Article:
Returning to Canberra to speak at the
The topic of Carmody’s keynote speech, entitled ‘Foregrounds and Backgrounds’, was precedents. “At the Conference, we were looking back and thinking about what has happened in the past with a view to seeing more clearly into an uncertain future,” he says. “I think this Conference was a moment of real reflection; I moved to Europe some 25 years ago and I come back to Australia with those different experiences in mind.”
At first glance, the theme of precedents might seem slightly jarring in an age of present and future crises. Why, you might ask, are architects gathering to think about the past rather than discuss, say, climate change head-on? The answer of course is that precedents – the places where architects find inspiration, information, examples of good and bad work – are fundamental to the design process. Finding appropriate precedents is obviously important, but it is perhaps superseded by the question of how they are engaged with. One of Carmody’s key points, for example, is the need to engage critically with precedents – that is, to acknowledge and investigate where they might have failed.
In dealing with present and future crises, this critical approach to the past is crucially important. There’s a cliché in there somewhere about those who fail to learn from history are doomed to repeat it.
“We talked about failure, education and ideas,” explains Carmody in relation to his Conference discussions. “I don’t think architects look enough at things that went wrong, and I think this generation sees all histories as relevant to the conversation. For example, permanence is very much a privilege of the previous generation of architects – we must now do the most with the least amount,” says Carmody.
At the core of Carmody’s approach to architecture is a tension between essential, fundamental and even universal values on one hand, and specificities of time and place on the other. If this is an obvious thing to say, then it’s worth noting that what distinguishes Carmody’s engagement is a willingness to embrace the nuances of that kind of tension and to allow for aspects of both poles to inform design. He speaks, for example, of his admiration for some of the iconic modernist buildings of Canberra while, at projects such as Windermere Jetty Museum in England’s Lake District, it’s all about a highly localised sense of history and connection to landscape.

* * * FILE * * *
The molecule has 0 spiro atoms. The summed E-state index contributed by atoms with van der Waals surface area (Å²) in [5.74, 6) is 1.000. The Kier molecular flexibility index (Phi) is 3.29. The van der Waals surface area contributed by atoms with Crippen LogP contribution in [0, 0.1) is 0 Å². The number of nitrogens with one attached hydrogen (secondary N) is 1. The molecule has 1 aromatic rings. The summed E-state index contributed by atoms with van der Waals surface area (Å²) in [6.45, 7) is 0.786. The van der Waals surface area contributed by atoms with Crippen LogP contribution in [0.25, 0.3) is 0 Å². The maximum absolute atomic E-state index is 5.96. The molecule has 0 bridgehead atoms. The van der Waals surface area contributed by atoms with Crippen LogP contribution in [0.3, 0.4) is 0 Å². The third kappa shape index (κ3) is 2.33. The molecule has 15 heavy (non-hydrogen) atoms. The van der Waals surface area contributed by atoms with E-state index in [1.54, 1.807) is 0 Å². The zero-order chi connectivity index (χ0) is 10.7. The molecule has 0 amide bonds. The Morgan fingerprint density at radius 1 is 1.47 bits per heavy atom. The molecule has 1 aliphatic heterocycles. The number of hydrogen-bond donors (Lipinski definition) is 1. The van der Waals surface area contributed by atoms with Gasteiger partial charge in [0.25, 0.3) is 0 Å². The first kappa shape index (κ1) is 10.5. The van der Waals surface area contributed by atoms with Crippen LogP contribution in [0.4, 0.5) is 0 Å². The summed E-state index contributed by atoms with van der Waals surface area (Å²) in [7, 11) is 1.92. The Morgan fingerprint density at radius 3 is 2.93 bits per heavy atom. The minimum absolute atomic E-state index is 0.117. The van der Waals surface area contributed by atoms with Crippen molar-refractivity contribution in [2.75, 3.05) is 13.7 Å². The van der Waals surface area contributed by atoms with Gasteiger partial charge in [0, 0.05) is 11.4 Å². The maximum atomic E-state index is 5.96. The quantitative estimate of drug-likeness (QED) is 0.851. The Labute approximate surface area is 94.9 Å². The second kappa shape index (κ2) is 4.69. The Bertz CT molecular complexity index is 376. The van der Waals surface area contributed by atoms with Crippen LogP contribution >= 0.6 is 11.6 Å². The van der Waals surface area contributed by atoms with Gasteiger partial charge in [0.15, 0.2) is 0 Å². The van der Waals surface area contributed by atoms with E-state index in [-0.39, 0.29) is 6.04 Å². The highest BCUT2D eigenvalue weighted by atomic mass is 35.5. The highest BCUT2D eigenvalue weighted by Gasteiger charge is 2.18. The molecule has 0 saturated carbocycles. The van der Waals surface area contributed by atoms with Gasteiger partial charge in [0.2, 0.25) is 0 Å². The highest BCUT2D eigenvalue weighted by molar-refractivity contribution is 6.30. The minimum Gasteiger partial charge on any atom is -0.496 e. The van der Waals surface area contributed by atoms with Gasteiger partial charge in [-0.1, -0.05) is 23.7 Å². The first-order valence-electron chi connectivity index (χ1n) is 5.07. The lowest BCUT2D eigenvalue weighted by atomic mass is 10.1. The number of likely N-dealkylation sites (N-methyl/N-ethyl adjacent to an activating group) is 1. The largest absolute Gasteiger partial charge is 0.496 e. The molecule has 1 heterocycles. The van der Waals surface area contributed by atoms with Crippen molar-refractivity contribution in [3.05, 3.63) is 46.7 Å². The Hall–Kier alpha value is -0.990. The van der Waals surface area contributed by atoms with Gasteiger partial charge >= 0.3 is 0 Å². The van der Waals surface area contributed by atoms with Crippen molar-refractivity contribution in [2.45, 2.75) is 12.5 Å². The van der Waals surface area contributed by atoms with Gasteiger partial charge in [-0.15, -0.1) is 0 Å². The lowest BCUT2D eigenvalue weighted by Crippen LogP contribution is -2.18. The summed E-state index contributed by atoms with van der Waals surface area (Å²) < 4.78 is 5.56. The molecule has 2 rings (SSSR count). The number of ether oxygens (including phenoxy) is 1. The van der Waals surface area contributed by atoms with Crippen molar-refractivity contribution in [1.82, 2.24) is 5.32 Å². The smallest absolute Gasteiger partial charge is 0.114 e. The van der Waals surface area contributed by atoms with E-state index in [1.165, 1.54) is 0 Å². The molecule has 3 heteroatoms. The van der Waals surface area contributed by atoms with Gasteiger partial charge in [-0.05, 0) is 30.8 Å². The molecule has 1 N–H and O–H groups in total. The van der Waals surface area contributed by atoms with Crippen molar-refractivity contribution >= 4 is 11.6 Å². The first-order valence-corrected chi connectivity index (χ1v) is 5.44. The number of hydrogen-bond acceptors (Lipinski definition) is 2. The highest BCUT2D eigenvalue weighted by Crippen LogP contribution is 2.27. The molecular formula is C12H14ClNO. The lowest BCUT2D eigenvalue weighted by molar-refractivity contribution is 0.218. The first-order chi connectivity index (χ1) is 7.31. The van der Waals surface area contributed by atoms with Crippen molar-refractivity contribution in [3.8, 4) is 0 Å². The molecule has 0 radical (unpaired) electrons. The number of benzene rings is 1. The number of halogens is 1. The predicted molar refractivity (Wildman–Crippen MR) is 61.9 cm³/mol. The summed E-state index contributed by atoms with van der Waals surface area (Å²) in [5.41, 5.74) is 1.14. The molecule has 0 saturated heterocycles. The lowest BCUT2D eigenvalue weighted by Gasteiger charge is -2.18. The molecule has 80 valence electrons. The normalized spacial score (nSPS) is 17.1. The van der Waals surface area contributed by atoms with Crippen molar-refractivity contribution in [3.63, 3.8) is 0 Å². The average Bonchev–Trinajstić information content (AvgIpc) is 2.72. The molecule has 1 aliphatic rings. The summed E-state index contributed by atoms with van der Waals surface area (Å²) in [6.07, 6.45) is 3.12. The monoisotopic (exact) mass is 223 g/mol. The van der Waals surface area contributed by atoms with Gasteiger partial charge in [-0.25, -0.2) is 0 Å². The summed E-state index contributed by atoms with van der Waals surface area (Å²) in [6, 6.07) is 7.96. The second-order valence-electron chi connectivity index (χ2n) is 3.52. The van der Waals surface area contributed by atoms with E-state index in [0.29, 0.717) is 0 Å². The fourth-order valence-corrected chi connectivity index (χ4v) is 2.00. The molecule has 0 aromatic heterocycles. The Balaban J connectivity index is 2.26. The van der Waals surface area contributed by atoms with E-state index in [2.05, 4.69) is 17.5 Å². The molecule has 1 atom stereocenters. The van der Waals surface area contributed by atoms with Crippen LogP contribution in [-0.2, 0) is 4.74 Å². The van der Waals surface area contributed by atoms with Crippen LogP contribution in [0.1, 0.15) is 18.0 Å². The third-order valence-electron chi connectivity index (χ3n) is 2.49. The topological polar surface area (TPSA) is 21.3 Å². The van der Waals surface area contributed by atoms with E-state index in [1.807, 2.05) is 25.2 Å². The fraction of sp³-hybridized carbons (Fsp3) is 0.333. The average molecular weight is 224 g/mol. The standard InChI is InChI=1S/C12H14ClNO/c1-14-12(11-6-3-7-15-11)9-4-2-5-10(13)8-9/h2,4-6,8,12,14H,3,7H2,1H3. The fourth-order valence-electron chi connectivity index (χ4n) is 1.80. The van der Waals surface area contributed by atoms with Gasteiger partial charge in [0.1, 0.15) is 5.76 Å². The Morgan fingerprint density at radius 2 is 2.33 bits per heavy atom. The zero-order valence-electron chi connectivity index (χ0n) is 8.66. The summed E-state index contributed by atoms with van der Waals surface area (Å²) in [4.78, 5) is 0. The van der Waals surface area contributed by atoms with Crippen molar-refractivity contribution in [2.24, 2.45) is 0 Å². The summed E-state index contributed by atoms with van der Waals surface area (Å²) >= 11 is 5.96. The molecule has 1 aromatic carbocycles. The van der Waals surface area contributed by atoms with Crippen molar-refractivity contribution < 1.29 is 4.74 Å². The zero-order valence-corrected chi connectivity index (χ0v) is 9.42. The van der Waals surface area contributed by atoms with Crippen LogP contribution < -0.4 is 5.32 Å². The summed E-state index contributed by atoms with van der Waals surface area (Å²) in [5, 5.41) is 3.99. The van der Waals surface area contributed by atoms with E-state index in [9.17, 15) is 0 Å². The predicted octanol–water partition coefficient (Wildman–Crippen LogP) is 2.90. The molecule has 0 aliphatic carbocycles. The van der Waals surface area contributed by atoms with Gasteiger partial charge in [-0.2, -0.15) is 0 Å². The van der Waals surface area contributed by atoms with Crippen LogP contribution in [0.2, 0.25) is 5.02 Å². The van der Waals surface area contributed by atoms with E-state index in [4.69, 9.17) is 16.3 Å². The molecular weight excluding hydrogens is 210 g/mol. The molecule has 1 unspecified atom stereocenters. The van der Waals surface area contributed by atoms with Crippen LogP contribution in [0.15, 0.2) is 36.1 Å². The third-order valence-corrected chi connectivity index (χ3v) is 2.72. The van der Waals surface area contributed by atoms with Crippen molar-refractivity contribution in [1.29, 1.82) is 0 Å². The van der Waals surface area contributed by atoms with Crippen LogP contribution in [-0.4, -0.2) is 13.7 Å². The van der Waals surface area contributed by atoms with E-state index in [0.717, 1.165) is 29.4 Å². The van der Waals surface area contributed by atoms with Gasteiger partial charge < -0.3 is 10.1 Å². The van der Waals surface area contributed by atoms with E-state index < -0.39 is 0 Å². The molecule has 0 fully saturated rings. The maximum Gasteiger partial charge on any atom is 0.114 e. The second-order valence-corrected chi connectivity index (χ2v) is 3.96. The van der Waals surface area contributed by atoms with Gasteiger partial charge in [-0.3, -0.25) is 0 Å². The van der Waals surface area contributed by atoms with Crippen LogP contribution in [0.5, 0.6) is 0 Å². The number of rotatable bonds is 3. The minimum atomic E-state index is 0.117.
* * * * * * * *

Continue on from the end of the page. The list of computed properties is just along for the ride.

Carmody explains further: “Instead of the polarity between modern architecture and the rest of history, I think we like to see many histories all together. This generation of architects seems to be freed up from the baggage of questions about whether something is
“We are interested in a climatological approach to making architecture and I think that’s ingrained in many of our projects. It’s as much about connecting people to place and place to purpose as it is in the formal resolution of those things. The intention is ingrained in how we use architecture as a device, and Windermere is a really good example of that.”
The Windermere Jetty Museum draws on the tradition of the picturesque while consciously creating a living, working museum space. Elsewhere, Carmody Groarke is working on a commission for Design Museum Gent, Belgium by exploring some new ideas with bricks in collaboration with Local Works Studio, BC Materials and ATAMA Architects as well as clients Sogent and the Design Museum.
The material experimentation with the humble brick in Gent actually captures, as a microcosm, so much of what makes the practice’s approach widely admired. Taking an essential, almost timeless archetype in the form of a brick, the architects then seek to critically reinterpret it with regard to a new context – in this instance, that means the architectural history of brick use in Flanders, the challenges of climate in the 21st century, and the specific aesthetic and conceptual underpinnings of the design.
The approach is defined, in a word, by translation. Whether it’s taking a historical precedent and critically re-evaluating where it went wrong or adapting an old material for contemporary use, the consistent theme as Carmody speaks about architecture seems to be finding ways to take the old or essential and translating it into appropriate forms for today. It’s neither modernist nor postmodernism; the reader will decide whether it’s worth naming post-postmodernism.
“Precedent is one thing but influence and experience is another,” adds Carmody. “Being back in Australia, I still feel very connected to this place and this land in lots of ways. Despite – and because of – my experiences, I feel how special it is.”
Courtesy of Carmody Groarke unless credited otherwise